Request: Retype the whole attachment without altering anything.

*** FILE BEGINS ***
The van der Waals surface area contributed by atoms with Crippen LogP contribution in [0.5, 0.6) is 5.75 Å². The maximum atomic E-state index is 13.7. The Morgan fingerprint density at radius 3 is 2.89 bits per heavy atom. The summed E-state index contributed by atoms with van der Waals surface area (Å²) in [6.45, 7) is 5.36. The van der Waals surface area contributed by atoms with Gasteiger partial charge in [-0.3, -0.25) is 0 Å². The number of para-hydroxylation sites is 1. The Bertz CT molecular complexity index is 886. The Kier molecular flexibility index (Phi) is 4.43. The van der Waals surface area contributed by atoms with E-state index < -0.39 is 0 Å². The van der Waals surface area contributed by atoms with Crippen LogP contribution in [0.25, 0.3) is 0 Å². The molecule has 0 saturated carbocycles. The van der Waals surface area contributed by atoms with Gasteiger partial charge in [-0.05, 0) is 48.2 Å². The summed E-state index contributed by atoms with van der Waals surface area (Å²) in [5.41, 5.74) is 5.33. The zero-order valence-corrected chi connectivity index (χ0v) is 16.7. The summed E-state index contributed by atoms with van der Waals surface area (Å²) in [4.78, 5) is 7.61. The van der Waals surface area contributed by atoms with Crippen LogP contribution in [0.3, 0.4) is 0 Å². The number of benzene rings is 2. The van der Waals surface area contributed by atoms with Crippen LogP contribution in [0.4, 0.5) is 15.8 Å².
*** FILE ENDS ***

The van der Waals surface area contributed by atoms with Crippen LogP contribution in [0.5, 0.6) is 5.75 Å². The maximum atomic E-state index is 13.7. The Morgan fingerprint density at radius 3 is 2.89 bits per heavy atom. The summed E-state index contributed by atoms with van der Waals surface area (Å²) in [6.45, 7) is 5.36. The van der Waals surface area contributed by atoms with Gasteiger partial charge in [-0.3, -0.25) is 0 Å². The number of para-hydroxylation sites is 1. The Bertz CT molecular complexity index is 886. The Kier molecular flexibility index (Phi) is 4.43. The van der Waals surface area contributed by atoms with E-state index < -0.39 is 0 Å². The van der Waals surface area contributed by atoms with Crippen LogP contribution in [0.25, 0.3) is 0 Å². The molecule has 0 saturated carbocycles. The van der Waals surface area contributed by atoms with Gasteiger partial charge in [-0.05, 0) is 48.2 Å². The summed E-state index contributed by atoms with van der Waals surface area (Å²) in [5.41, 5.74) is 5.33. The zero-order valence-corrected chi connectivity index (χ0v) is 16.7. The summed E-state index contributed by atoms with van der Waals surface area (Å²) in [4.78, 5) is 7.61. The van der Waals surface area contributed by atoms with Crippen LogP contribution in [0.3, 0.4) is 0 Å². The number of benzene rings is 2. The van der Waals surface area contributed by atoms with Crippen LogP contribution in [0.4, 0.5) is 15.8 Å².